Project Owners generally have a lesser role; however, the Act does require project owners to utilize and pay for Subsurface Utility Engineering (SUE) where the project is large or complex costing $400,000.00 or more, whenever practicable. It also requires project owners to submit the SUE data to the PA One Call System. Although use of a representative is permissible, project owners are encouraged to participate in all pre-construction and design meetings.
For more information on the PA One Call System or your rights and responsibilities, visit call811.com, or call 8-1-1. And remember, Call Before You Dig!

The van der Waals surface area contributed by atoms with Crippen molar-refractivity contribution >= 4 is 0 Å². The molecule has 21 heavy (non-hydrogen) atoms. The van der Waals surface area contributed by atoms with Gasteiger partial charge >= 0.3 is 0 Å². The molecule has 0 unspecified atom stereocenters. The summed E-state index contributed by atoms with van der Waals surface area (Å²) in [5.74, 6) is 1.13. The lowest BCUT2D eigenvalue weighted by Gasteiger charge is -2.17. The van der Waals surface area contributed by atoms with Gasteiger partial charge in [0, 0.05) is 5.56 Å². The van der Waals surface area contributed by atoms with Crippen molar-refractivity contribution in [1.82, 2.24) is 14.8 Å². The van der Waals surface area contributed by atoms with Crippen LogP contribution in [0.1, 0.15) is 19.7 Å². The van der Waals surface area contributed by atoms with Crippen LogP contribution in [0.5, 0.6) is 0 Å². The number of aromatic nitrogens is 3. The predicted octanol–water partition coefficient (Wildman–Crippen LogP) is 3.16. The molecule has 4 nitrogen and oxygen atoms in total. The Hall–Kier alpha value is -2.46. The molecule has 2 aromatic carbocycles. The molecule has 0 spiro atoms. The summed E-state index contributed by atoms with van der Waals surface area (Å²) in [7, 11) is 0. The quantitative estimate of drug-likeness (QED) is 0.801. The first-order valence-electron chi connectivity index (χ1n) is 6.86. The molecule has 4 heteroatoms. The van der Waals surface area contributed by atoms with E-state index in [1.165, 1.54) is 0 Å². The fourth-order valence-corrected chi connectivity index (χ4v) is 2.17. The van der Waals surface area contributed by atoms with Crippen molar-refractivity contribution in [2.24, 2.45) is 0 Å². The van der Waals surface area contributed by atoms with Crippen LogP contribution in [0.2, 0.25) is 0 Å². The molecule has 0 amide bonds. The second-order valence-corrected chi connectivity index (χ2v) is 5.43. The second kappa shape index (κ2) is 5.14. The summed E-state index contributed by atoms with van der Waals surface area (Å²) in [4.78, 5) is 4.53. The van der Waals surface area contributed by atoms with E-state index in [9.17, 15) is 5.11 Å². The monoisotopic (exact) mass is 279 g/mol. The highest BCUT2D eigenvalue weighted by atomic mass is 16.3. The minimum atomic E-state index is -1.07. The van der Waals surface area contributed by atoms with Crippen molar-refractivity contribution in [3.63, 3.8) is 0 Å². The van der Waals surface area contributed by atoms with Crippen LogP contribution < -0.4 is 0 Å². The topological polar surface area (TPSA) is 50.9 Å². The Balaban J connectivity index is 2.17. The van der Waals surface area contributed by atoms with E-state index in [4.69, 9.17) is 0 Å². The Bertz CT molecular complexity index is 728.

Oil and gas development can present unique and complex issues that can be intimidating and challenging. At Houston Harbaugh, P.C., our oil and gas practice is dedicated to protecting the interests of landowners and royalty owners. From new lease negotiations to title disputes to royalty litigation, we can help. Whether you have two acres in Washington County or 5,000 acres in Lycoming County, our dedication and commitment remains the same.
We Represent Landowners in All Aspects of Oil and Gas Law
The oil and gas attorneys at Houston Harbaugh have broad experience in a wide array of oil and gas matters, and they have made it their mission to protect and preserve the landowner’s interests in matters that include:
- New lease negotiations
- Pipeline right-of-way negotiations
- Surface access agreements
- Royalty audits
- Tax and estate planning
- Lease expiration claims
- Curative title litigation
- Water contamination claims
Robert Burnett - Practice Chair